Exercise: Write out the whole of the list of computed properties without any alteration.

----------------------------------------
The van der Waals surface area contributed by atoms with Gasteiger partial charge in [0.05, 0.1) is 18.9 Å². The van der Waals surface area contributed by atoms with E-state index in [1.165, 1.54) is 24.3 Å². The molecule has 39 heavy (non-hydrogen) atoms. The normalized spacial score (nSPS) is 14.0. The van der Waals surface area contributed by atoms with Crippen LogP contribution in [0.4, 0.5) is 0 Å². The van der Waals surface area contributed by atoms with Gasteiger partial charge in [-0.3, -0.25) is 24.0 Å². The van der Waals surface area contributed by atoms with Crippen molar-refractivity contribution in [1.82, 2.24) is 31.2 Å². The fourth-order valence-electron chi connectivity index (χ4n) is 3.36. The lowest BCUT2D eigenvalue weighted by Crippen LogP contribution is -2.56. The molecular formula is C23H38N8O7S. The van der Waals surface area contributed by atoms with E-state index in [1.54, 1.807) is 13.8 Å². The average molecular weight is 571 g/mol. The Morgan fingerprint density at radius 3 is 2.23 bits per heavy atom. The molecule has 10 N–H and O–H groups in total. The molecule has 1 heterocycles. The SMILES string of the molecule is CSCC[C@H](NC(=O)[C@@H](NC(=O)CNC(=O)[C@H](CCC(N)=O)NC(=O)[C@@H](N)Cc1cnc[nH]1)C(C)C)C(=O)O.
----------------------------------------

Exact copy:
The van der Waals surface area contributed by atoms with Gasteiger partial charge in [0.05, 0.1) is 18.9 Å². The van der Waals surface area contributed by atoms with E-state index in [1.165, 1.54) is 24.3 Å². The molecule has 39 heavy (non-hydrogen) atoms. The normalized spacial score (nSPS) is 14.0. The van der Waals surface area contributed by atoms with Crippen LogP contribution in [0.4, 0.5) is 0 Å². The van der Waals surface area contributed by atoms with Gasteiger partial charge in [-0.3, -0.25) is 24.0 Å². The van der Waals surface area contributed by atoms with Crippen molar-refractivity contribution in [1.82, 2.24) is 31.2 Å². The fourth-order valence-electron chi connectivity index (χ4n) is 3.36. The lowest BCUT2D eigenvalue weighted by Crippen LogP contribution is -2.56. The molecular formula is C23H38N8O7S. The van der Waals surface area contributed by atoms with E-state index in [1.54, 1.807) is 13.8 Å². The average molecular weight is 571 g/mol. The Morgan fingerprint density at radius 3 is 2.23 bits per heavy atom. The molecule has 10 N–H and O–H groups in total. The molecule has 1 heterocycles. The SMILES string of the molecule is CSCC[C@H](NC(=O)[C@@H](NC(=O)CNC(=O)[C@H](CCC(N)=O)NC(=O)[C@@H](N)Cc1cnc[nH]1)C(C)C)C(=O)O.